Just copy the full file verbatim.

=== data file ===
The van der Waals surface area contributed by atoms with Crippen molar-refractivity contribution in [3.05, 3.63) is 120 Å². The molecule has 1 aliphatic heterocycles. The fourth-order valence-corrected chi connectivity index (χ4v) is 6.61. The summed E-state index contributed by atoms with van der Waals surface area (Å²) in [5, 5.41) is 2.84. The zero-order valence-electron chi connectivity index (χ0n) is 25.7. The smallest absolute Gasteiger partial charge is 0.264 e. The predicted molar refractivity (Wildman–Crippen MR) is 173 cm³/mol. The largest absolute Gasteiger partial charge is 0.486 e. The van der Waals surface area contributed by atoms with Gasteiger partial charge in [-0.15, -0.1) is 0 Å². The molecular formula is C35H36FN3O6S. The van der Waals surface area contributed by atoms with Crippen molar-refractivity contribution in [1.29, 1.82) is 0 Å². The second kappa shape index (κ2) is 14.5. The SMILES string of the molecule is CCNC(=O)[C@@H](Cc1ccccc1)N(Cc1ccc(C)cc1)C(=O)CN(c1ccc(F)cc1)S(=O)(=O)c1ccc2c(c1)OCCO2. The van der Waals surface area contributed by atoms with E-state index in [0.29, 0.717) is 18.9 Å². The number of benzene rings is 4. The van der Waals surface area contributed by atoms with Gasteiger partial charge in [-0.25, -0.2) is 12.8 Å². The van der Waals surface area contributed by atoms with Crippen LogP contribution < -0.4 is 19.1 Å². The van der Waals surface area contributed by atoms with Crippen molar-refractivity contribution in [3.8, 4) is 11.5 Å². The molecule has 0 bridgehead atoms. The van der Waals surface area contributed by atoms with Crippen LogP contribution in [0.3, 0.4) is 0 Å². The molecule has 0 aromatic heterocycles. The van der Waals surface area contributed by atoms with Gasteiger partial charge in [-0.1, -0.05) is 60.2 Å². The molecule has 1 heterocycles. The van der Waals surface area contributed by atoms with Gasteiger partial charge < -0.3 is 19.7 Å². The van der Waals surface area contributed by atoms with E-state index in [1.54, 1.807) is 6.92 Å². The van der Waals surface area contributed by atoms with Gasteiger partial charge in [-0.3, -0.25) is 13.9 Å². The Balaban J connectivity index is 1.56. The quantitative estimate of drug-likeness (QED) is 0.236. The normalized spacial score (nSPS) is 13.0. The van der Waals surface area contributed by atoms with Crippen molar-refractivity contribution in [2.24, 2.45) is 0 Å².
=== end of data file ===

The van der Waals surface area contributed by atoms with Crippen molar-refractivity contribution in [3.05, 3.63) is 120 Å². The molecule has 1 aliphatic heterocycles. The fourth-order valence-corrected chi connectivity index (χ4v) is 6.61. The summed E-state index contributed by atoms with van der Waals surface area (Å²) in [5, 5.41) is 2.84. The zero-order valence-electron chi connectivity index (χ0n) is 25.7. The smallest absolute Gasteiger partial charge is 0.264 e. The predicted molar refractivity (Wildman–Crippen MR) is 173 cm³/mol. The largest absolute Gasteiger partial charge is 0.486 e. The van der Waals surface area contributed by atoms with Gasteiger partial charge in [-0.15, -0.1) is 0 Å². The molecular formula is C35H36FN3O6S. The van der Waals surface area contributed by atoms with Crippen molar-refractivity contribution in [1.29, 1.82) is 0 Å². The second kappa shape index (κ2) is 14.5. The SMILES string of the molecule is CCNC(=O)[C@@H](Cc1ccccc1)N(Cc1ccc(C)cc1)C(=O)CN(c1ccc(F)cc1)S(=O)(=O)c1ccc2c(c1)OCCO2. The van der Waals surface area contributed by atoms with E-state index in [0.29, 0.717) is 18.9 Å². The number of benzene rings is 4. The van der Waals surface area contributed by atoms with Gasteiger partial charge in [-0.25, -0.2) is 12.8 Å². The van der Waals surface area contributed by atoms with Crippen LogP contribution < -0.4 is 19.1 Å². The van der Waals surface area contributed by atoms with Crippen molar-refractivity contribution in [3.8, 4) is 11.5 Å². The molecule has 0 bridgehead atoms. The van der Waals surface area contributed by atoms with Crippen LogP contribution in [0.3, 0.4) is 0 Å². The molecule has 0 aromatic heterocycles. The van der Waals surface area contributed by atoms with Gasteiger partial charge in [-0.1, -0.05) is 60.2 Å². The molecule has 1 heterocycles. The van der Waals surface area contributed by atoms with Gasteiger partial charge < -0.3 is 19.7 Å². The van der Waals surface area contributed by atoms with E-state index in [1.54, 1.807) is 6.92 Å². The van der Waals surface area contributed by atoms with Gasteiger partial charge in [-0.3, -0.25) is 13.9 Å². The Balaban J connectivity index is 1.56. The quantitative estimate of drug-likeness (QED) is 0.236. The normalized spacial score (nSPS) is 13.0. The van der Waals surface area contributed by atoms with Crippen molar-refractivity contribution in [2.24, 2.45) is 0 Å².